“It began about two days ago,” Raphael Parry, the executive & artistic of Shakespeare Dallas said. “Some were just telling us ‘I will write to your sponsors to pull your funding,’ or to go to hell. But others said they hoped we’d all be sent to ISIS and killed with real knives.”
“Many pundits say he did all the right things – modern music, standard repertoire, plus staged operas. In a world that’s being dazzled by high-personality Gustavo Dudamel and Yannick Nézet-Séguin, the question is whether Gilbert did them right enough, with the personal magnetism to pull it off. Or with a fighting spirit, which, he suggested in exit interviews, was in shorter supply.” Or, asks David Patrick Stearns, “might the unanswered question be, at least in part, the New York Philharmonic?”
Oh yes, it’s a real job. Laura Collins-Hughes profiles Tonia Sina, who works with actors and directors on performing love and sex onstage in a way that’s both convincing for audiences and (more or less) comfortable for the people doing it.
“The US Justice Department is seeking to acquire the rights to films, including the comedy sequel Dumb and Dumber To, as part of an effort to recover $540m in assets it says were stolen from Malaysia’s troubled wealth fund.”
“‘Nobody knows how a theatre season is made,’ Paul Miller says cheerily. There is no rule book, no key to artistic or box-office success. Still, nothing made Miller, the artistic director of the resurgent Orange Tree theatre in Richmond, more chuffed than a recent compliment from a fellow director, Ellen McDougall. She said she would recognise an Orange Tree season at a glance, even if the theatre’s name was omitted. So, what gives a programme coherence?”
“Since NYCB preserves its Balanchine legacy by keeping everything in house – dancers are hired almost exclusively from [the School of American Ballet], where they are trained by former members of the company – the school is a logical place to start transforming its image. And it’s working. Presently, the children’s division and intermediate/advanced division boasts 44% and 29% students of color, respectively.”
The semi-autobiographical dance-theater piece Funkedified “reaches back to the music that 53-year-old Harris grew up in North Philly in the 1970s, when funk, psychedelia, and later dance-club music fatefully collided.”
NEA supports jazz and US arts nationwide
The National Endowment of the Arts, arguably the most misunderstood and beleaguered doing-good office of the federal gov’t (excluding the NEH, EPA, Consumer Financial Protection Bureau, Civil Rights Division of the Justice Dept., and a few others) has issued its 2017 funding report, highlighting that its monies (monies from we US taxpayers) flow to communities in all 50 states and five territories. … read more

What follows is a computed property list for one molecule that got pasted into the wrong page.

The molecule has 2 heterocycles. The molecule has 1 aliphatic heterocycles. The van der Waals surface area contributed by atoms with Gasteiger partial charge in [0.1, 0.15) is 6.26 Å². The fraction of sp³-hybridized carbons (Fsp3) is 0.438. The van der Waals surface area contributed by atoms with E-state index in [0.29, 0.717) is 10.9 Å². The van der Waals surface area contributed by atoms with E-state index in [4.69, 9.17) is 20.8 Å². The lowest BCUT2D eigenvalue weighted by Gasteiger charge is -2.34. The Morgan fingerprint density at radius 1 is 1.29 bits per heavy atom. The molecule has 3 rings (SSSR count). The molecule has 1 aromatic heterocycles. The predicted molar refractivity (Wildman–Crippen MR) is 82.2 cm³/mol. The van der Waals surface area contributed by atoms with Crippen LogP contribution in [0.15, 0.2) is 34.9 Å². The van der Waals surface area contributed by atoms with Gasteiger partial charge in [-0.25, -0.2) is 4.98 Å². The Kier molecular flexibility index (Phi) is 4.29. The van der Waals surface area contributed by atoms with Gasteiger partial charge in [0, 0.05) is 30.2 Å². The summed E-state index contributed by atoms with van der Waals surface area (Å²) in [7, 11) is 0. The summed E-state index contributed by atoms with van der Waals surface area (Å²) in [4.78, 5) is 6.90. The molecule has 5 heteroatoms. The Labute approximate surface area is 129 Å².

AJBlog: Jazz Beyond Jazz Published 2017-06-15
“The model that allowed two bots to have a conversation—and use machine learning to constantly iterate strategies for that conversation along the way—led to those bots communicating in their own non-human language. If this doesn’t fill you with a sense of wonder and awe about the future of machines and humanity then, I don’t know, go watch Blade Runner or something.”
“Kevin Loring, an actor and Governor General’s Award-winning playwright, will take up his duties at the Ottawa performing arts venue in October and will debut a full program of works for the centre’s 2019/2020 season. While Indigenous theatre companies and programs are beginning to flourish across Canada, the centre’s decision to appoint a full-time artistic director dedicated to aboriginal performance is a bold step.”
“It’s to her as much as anyone that the Philharmonic owes its success. Now the L.A. Phil, as it calls itself with deliberate Californian informality, must decide who will succeed her — a member of the respected team she built, or an outsider? — and how to continue her legacy of innovation, outreach and prodigious fund-raising.”
Extracts from a 1980 BBC interview in which Lennon said that Ms. Ono should share credit for the song were aired as part of the event. The song “should be credited as a Lennon-Ono song, because a lot of it, the lyric and the concept, came from Yoko,” Lennon said in the interview.